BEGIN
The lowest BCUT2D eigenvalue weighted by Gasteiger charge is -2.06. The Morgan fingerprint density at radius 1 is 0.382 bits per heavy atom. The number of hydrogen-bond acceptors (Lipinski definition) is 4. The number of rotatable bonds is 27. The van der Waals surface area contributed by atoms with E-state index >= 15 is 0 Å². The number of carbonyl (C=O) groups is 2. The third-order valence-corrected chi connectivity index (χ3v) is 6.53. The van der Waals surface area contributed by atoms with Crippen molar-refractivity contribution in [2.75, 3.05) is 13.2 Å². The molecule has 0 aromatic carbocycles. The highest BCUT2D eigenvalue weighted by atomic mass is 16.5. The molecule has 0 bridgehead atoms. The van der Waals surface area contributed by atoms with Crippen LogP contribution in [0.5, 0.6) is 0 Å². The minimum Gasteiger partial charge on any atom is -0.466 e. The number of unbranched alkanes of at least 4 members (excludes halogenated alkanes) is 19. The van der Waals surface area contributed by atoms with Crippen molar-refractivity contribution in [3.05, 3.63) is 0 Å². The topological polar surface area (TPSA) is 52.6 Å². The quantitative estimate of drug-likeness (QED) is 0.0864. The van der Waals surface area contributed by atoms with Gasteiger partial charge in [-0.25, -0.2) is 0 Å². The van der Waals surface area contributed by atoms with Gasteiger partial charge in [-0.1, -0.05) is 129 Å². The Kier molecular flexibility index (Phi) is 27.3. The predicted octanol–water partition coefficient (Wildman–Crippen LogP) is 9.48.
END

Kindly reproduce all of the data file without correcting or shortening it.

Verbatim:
The lowest BCUT2D eigenvalue weighted by Gasteiger charge is -2.06. The Morgan fingerprint density at radius 1 is 0.382 bits per heavy atom. The number of hydrogen-bond acceptors (Lipinski definition) is 4. The number of rotatable bonds is 27. The van der Waals surface area contributed by atoms with E-state index >= 15 is 0 Å². The number of carbonyl (C=O) groups is 2. The third-order valence-corrected chi connectivity index (χ3v) is 6.53. The van der Waals surface area contributed by atoms with Crippen molar-refractivity contribution in [2.75, 3.05) is 13.2 Å². The molecule has 0 aromatic carbocycles. The highest BCUT2D eigenvalue weighted by atomic mass is 16.5. The molecule has 0 bridgehead atoms. The van der Waals surface area contributed by atoms with Crippen LogP contribution in [0.5, 0.6) is 0 Å². The minimum Gasteiger partial charge on any atom is -0.466 e. The number of unbranched alkanes of at least 4 members (excludes halogenated alkanes) is 19. The van der Waals surface area contributed by atoms with Crippen molar-refractivity contribution in [3.05, 3.63) is 0 Å². The topological polar surface area (TPSA) is 52.6 Å². The quantitative estimate of drug-likeness (QED) is 0.0864. The van der Waals surface area contributed by atoms with Gasteiger partial charge in [-0.25, -0.2) is 0 Å². The van der Waals surface area contributed by atoms with Gasteiger partial charge in [-0.1, -0.05) is 129 Å². The Kier molecular flexibility index (Phi) is 27.3. The predicted octanol–water partition coefficient (Wildman–Crippen LogP) is 9.48.